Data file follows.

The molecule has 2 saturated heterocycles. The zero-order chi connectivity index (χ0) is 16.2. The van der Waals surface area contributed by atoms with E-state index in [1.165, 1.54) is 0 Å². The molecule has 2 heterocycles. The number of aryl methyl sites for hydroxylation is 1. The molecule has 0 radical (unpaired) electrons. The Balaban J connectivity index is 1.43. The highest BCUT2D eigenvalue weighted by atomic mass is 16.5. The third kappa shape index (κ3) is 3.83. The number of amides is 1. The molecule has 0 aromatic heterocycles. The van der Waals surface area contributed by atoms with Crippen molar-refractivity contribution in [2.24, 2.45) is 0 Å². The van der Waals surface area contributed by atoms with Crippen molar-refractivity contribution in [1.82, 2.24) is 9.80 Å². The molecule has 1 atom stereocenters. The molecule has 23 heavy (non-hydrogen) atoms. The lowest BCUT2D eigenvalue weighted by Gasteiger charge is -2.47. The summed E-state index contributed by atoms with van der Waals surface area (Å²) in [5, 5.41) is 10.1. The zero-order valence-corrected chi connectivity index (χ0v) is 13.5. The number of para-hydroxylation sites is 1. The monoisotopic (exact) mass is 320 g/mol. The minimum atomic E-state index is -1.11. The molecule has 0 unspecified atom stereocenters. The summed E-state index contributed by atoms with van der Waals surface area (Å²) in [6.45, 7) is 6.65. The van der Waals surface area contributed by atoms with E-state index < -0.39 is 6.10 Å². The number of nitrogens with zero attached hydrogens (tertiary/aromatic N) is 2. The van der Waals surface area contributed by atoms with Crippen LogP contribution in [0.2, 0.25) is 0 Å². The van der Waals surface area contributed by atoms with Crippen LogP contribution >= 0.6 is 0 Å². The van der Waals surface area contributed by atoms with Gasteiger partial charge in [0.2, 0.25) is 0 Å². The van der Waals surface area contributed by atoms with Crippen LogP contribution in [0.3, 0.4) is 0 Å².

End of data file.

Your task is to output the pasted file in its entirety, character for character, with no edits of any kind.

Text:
The molecule has 2 saturated heterocycles. The zero-order chi connectivity index (χ0) is 16.2. The van der Waals surface area contributed by atoms with E-state index in [1.165, 1.54) is 0 Å². The molecule has 2 heterocycles. The number of aryl methyl sites for hydroxylation is 1. The molecule has 0 radical (unpaired) electrons. The Balaban J connectivity index is 1.43. The highest BCUT2D eigenvalue weighted by atomic mass is 16.5. The third kappa shape index (κ3) is 3.83. The number of amides is 1. The molecule has 0 aromatic heterocycles. The van der Waals surface area contributed by atoms with Crippen molar-refractivity contribution in [2.24, 2.45) is 0 Å². The van der Waals surface area contributed by atoms with Crippen molar-refractivity contribution in [1.82, 2.24) is 9.80 Å². The molecule has 1 atom stereocenters. The molecule has 23 heavy (non-hydrogen) atoms. The lowest BCUT2D eigenvalue weighted by Gasteiger charge is -2.47. The summed E-state index contributed by atoms with van der Waals surface area (Å²) in [5, 5.41) is 10.1. The zero-order valence-corrected chi connectivity index (χ0v) is 13.5. The number of para-hydroxylation sites is 1. The monoisotopic (exact) mass is 320 g/mol. The minimum atomic E-state index is -1.11. The molecule has 0 unspecified atom stereocenters. The summed E-state index contributed by atoms with van der Waals surface area (Å²) in [6.45, 7) is 6.65. The van der Waals surface area contributed by atoms with E-state index < -0.39 is 6.10 Å². The number of nitrogens with zero attached hydrogens (tertiary/aromatic N) is 2. The van der Waals surface area contributed by atoms with Crippen LogP contribution in [0.2, 0.25) is 0 Å². The van der Waals surface area contributed by atoms with Crippen LogP contribution >= 0.6 is 0 Å². The van der Waals surface area contributed by atoms with Gasteiger partial charge in [0.2, 0.25) is 0 Å². The van der Waals surface area contributed by atoms with Crippen LogP contribution in [0.3, 0.4) is 0 Å².